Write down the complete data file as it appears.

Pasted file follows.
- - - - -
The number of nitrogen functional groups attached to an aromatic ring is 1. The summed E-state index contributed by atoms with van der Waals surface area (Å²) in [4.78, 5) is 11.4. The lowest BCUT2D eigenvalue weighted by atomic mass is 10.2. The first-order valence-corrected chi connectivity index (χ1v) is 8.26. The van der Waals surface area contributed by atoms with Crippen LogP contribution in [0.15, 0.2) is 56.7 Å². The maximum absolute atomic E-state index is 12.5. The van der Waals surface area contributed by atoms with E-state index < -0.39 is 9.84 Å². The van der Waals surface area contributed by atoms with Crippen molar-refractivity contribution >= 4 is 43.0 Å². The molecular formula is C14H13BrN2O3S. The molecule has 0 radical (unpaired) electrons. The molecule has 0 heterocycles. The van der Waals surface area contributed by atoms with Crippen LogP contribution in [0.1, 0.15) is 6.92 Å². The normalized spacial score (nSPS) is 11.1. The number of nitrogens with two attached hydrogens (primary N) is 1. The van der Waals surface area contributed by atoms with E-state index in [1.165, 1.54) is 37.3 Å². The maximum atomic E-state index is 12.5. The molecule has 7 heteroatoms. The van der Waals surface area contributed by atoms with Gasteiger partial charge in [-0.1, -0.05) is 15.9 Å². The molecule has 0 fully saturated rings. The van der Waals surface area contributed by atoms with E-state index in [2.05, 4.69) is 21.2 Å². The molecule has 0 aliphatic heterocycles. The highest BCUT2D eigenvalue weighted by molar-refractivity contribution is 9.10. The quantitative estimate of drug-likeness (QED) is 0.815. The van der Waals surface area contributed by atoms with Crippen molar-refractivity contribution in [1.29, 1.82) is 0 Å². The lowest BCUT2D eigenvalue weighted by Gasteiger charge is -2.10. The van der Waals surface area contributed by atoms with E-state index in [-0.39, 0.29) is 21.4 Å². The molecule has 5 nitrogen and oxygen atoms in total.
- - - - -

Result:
The number of nitrogen functional groups attached to an aromatic ring is 1. The summed E-state index contributed by atoms with van der Waals surface area (Å²) in [4.78, 5) is 11.4. The lowest BCUT2D eigenvalue weighted by atomic mass is 10.2. The first-order valence-corrected chi connectivity index (χ1v) is 8.26. The van der Waals surface area contributed by atoms with Crippen LogP contribution in [0.15, 0.2) is 56.7 Å². The maximum absolute atomic E-state index is 12.5. The van der Waals surface area contributed by atoms with E-state index < -0.39 is 9.84 Å². The van der Waals surface area contributed by atoms with Crippen molar-refractivity contribution >= 4 is 43.0 Å². The molecular formula is C14H13BrN2O3S. The molecule has 0 radical (unpaired) electrons. The molecule has 0 heterocycles. The van der Waals surface area contributed by atoms with Crippen LogP contribution in [0.1, 0.15) is 6.92 Å². The normalized spacial score (nSPS) is 11.1. The number of nitrogens with two attached hydrogens (primary N) is 1. The van der Waals surface area contributed by atoms with E-state index in [1.165, 1.54) is 37.3 Å². The maximum atomic E-state index is 12.5. The molecule has 7 heteroatoms. The van der Waals surface area contributed by atoms with Gasteiger partial charge in [-0.1, -0.05) is 15.9 Å². The molecule has 0 fully saturated rings. The van der Waals surface area contributed by atoms with E-state index in [2.05, 4.69) is 21.2 Å². The molecule has 0 aliphatic heterocycles. The highest BCUT2D eigenvalue weighted by molar-refractivity contribution is 9.10. The quantitative estimate of drug-likeness (QED) is 0.815. The van der Waals surface area contributed by atoms with Crippen molar-refractivity contribution in [1.29, 1.82) is 0 Å². The lowest BCUT2D eigenvalue weighted by Gasteiger charge is -2.10. The van der Waals surface area contributed by atoms with E-state index in [-0.39, 0.29) is 21.4 Å². The molecule has 5 nitrogen and oxygen atoms in total.